Nasdaq Flash Freeze: Things That Work in New Ways Break in New Ways

The surprising thing is that we haven't seen more strange outages.
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When the bug strikes

We don't know a lot about the technical problem that shut the NASDAQ stock exchange down for three hours today. 

As with the recent Amazon or Google outages, the most likely scenario is that some bug buried in zillions of lines of code caused some cascading failure. But hell, maybe it was something weird (like squirrels). Understanding the hows and whys of these  systems isn't easy from the outside. 

During 2010, when the markets experienced a "flash crash," a whole SEC investigation dug in and found a firm's algorithm had made a simple mistake. And that, for whatever set of contingent reasons that day, set off a panic. Why that day? Why that magnitude of effect? It's very hard to know.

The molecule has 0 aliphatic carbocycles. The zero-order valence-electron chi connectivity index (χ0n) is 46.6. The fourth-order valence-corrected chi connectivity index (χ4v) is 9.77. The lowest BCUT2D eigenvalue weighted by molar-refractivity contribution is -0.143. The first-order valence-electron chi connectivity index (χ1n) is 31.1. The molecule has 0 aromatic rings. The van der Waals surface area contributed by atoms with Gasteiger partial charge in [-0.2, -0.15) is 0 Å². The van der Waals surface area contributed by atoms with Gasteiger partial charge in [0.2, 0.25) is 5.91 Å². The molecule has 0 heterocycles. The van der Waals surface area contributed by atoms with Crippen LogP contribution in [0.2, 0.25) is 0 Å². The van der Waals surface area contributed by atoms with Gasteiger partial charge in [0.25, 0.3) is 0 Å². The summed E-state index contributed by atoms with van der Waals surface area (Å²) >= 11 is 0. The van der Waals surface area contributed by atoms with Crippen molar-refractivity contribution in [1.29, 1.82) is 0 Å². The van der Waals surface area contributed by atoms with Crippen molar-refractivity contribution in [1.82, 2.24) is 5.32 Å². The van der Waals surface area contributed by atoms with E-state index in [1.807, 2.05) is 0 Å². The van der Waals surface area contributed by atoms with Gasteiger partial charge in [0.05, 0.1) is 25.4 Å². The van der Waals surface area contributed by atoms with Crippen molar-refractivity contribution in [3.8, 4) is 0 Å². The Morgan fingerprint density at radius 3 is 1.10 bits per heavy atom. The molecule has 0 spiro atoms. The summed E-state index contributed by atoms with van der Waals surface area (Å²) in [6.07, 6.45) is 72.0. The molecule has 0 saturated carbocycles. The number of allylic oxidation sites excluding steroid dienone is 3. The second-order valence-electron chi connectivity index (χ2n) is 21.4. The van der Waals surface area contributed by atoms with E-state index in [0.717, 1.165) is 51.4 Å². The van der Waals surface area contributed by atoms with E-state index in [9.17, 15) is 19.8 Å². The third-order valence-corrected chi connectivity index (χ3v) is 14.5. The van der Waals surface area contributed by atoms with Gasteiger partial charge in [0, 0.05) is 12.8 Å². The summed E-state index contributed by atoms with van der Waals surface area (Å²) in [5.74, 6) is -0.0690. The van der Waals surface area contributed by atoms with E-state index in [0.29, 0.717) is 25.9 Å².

What we can say is that when things work in new ways, they break in new ways. And that's a theme that's worth obsessing over.

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Alexis C. Madrigal

Alexis Madrigal is a senior editor at The Atlantic, where he oversees the Technology Channel. He's the author of Powering the Dream: The History and Promise of Green Technology. More

The New York Observer calls Madrigal "for all intents and purposes, the perfect modern reporter." He co-founded Longshot magazine, a high-speed media experiment that garnered attention from The New York Times, The Wall Street Journal, and the BBC. While at Wired.com, he built Wired Science into one of the most popular blogs in the world. The site was nominated for best magazine blog by the MPA and best science Web site in the 2009 Webby Awards. He also co-founded Haiti ReWired, a groundbreaking community dedicated to the discussion of technology, infrastructure, and the future of Haiti.

He's spoken at Stanford, CalTech, Berkeley, SXSW, E3, and the National Renewable Energy Laboratory, and his writing was anthologized in Best Technology Writing 2010 (Yale University Press).

Madrigal is a visiting scholar at the University of California at Berkeley's Office for the History of Science and Technology. Born in Mexico City, he grew up in the exurbs north of Portland, Oregon, and now lives in Oakland.

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